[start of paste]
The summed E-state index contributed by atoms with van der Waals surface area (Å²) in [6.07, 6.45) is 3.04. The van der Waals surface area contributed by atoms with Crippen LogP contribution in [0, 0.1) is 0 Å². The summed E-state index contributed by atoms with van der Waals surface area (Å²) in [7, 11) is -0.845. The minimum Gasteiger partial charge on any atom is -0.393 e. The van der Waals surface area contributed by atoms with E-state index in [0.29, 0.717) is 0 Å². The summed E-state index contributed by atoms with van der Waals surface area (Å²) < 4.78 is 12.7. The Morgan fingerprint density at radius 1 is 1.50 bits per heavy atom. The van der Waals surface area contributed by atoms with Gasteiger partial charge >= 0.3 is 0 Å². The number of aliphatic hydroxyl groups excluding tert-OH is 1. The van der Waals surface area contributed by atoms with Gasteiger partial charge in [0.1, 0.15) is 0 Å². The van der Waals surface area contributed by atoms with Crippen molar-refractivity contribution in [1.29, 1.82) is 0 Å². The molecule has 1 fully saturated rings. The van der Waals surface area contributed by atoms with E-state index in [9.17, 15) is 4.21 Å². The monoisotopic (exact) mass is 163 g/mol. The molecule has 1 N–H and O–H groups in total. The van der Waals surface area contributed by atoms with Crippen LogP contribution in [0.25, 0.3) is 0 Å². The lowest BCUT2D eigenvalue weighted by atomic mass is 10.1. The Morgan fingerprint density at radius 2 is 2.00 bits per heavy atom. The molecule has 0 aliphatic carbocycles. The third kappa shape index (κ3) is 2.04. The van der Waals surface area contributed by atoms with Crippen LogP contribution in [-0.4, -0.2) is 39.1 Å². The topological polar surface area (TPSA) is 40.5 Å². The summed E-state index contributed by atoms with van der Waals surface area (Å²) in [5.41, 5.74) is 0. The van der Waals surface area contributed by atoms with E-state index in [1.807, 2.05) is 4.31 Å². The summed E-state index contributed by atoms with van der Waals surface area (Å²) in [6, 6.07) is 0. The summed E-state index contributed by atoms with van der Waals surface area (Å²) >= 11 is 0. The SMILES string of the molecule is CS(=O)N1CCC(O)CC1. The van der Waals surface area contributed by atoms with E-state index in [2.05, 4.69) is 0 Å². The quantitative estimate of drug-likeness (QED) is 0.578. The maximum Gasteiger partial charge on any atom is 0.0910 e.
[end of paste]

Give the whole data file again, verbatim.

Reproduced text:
The summed E-state index contributed by atoms with van der Waals surface area (Å²) in [6.07, 6.45) is 3.04. The van der Waals surface area contributed by atoms with Crippen LogP contribution in [0, 0.1) is 0 Å². The summed E-state index contributed by atoms with van der Waals surface area (Å²) in [7, 11) is -0.845. The minimum Gasteiger partial charge on any atom is -0.393 e. The van der Waals surface area contributed by atoms with E-state index in [0.29, 0.717) is 0 Å². The summed E-state index contributed by atoms with van der Waals surface area (Å²) < 4.78 is 12.7. The Morgan fingerprint density at radius 1 is 1.50 bits per heavy atom. The van der Waals surface area contributed by atoms with Gasteiger partial charge >= 0.3 is 0 Å². The number of aliphatic hydroxyl groups excluding tert-OH is 1. The van der Waals surface area contributed by atoms with Gasteiger partial charge in [0.1, 0.15) is 0 Å². The van der Waals surface area contributed by atoms with Crippen molar-refractivity contribution in [1.29, 1.82) is 0 Å². The molecule has 1 fully saturated rings. The van der Waals surface area contributed by atoms with E-state index in [9.17, 15) is 4.21 Å². The monoisotopic (exact) mass is 163 g/mol. The molecule has 1 N–H and O–H groups in total. The van der Waals surface area contributed by atoms with Crippen LogP contribution in [0.25, 0.3) is 0 Å². The lowest BCUT2D eigenvalue weighted by atomic mass is 10.1. The Morgan fingerprint density at radius 2 is 2.00 bits per heavy atom. The molecule has 0 aliphatic carbocycles. The third kappa shape index (κ3) is 2.04. The van der Waals surface area contributed by atoms with Crippen LogP contribution in [-0.4, -0.2) is 39.1 Å². The topological polar surface area (TPSA) is 40.5 Å². The summed E-state index contributed by atoms with van der Waals surface area (Å²) in [5.41, 5.74) is 0. The van der Waals surface area contributed by atoms with E-state index in [1.807, 2.05) is 4.31 Å². The summed E-state index contributed by atoms with van der Waals surface area (Å²) in [6, 6.07) is 0. The summed E-state index contributed by atoms with van der Waals surface area (Å²) >= 11 is 0. The SMILES string of the molecule is CS(=O)N1CCC(O)CC1. The van der Waals surface area contributed by atoms with E-state index in [2.05, 4.69) is 0 Å². The quantitative estimate of drug-likeness (QED) is 0.578. The maximum Gasteiger partial charge on any atom is 0.0910 e.